Students and faculty from Prairie View A&M University (PVAMU) visited the Texas A&M University Nuclear Science Center (NSC) and participated in a field detection exercise at the Texas A&M Engineering Extension Service Disaster City facility. It was the second visit to Texas A&M for the group from PVAMU as part of the Nuclear Forensics for Minority Serving Institutions (NF-MSI) program sponsored by the US Department of Homeland Security’s Domestic Nuclear Detection Office (DNDO). The visit was organized by the Texas A&M Engineering Experiment Station’s Nuclear Security Science and Policy Institute (NSSPI). NSSPI faculty member and nuclear engineering visiting professor Dr. Craig Marianno and NSSPI research assistant Dr. Royal Elmore coordinated in the planning of the event.
The NSC tour built upon the April 10th presentation by Deputy Assistant Secretary of Energy Dr. John Kelly from the Office of Nuclear Energy that the students attended. The PVAMU students learned about the NSC radiation detection equipment and safety aspects and visited the 1 MW Testing, Research, Isotopes, General Atomics (TRIGA) nuclear reactor, where they were informed about the experiments carried out by the NSC. From a nuclear forensics perspective, the NSC tour emphasized the steps needed to produce nuclear material and some of the associated signatures.
After the NSC tour, the students went to Disaster City in preparation for a nuclear forensics field exercise led by Marianno. The Disaster City event began with a series of briefings to orient the students to the exercise challenge awaiting them. They were tested on their knowledge from PVAMU professor Dr. Irvin Osborne-Lee’s nuclear forensics class, and the PVAMU students proved adept at explaining radiation detectors they saw during their April 10th visit to the NSSPI Nuclear Security and Emergency Response Laboratory.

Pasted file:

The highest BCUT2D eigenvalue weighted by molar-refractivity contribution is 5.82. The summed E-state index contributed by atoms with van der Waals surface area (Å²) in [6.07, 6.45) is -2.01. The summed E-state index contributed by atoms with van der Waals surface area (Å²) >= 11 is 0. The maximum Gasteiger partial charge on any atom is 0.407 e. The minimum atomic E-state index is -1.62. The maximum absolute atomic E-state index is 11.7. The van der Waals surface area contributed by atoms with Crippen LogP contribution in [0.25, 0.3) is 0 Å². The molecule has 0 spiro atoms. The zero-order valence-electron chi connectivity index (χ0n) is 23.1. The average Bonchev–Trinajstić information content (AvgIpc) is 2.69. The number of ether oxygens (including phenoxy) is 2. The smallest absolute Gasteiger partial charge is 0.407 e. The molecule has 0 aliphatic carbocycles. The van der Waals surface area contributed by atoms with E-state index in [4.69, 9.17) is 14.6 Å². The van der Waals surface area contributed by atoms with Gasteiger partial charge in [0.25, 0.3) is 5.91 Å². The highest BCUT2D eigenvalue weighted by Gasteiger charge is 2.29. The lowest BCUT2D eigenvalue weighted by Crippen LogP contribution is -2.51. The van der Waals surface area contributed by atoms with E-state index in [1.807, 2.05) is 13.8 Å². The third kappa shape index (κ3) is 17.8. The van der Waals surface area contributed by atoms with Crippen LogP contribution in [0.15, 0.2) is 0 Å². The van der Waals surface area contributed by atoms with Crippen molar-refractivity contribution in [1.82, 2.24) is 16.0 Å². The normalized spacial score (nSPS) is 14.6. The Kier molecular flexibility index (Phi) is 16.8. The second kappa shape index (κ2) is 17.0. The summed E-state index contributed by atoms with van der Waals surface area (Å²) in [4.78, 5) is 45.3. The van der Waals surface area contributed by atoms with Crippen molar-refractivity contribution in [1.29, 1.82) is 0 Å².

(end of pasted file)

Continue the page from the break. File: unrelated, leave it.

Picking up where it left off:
Marianno then took the PVAMU students to one of the rubble piles at Disaster City for the field exercise. They used different radiation detectors to locate and characterize a simulated contamination event. A major element of the exercise was teamwork. Just like first responders in the field, the PVAMU students needed to share information to identify and characterize the threat situation. In real life, Marianno’s emphasis on cooperation and working together may mean the difference between successfully protecting the public and unnecessary radiation exposure. Nuclear engineering graduate students Manit Shah and Jose “Paco” Trevino, both of whom work with Marianno, helped in setting up and carrying out the exercise.
Later this month, the PVAMU students will be joining nuclear engineering students from Texas A&M on the 4th Annual Nuclear Facilities Experience. This will be the first time that the Nuclear Facilities Experience will include students from another Texas A&M University System partner. The PVAMU and Texas A&M students will visit nuclear facilities in New Mexico and Texas, including the Urenco uranium enrichment plant, Sandia National Laboratories, Los Alamos National Laboratory, and Pantex nuclear weapons assembly and disassembly facility.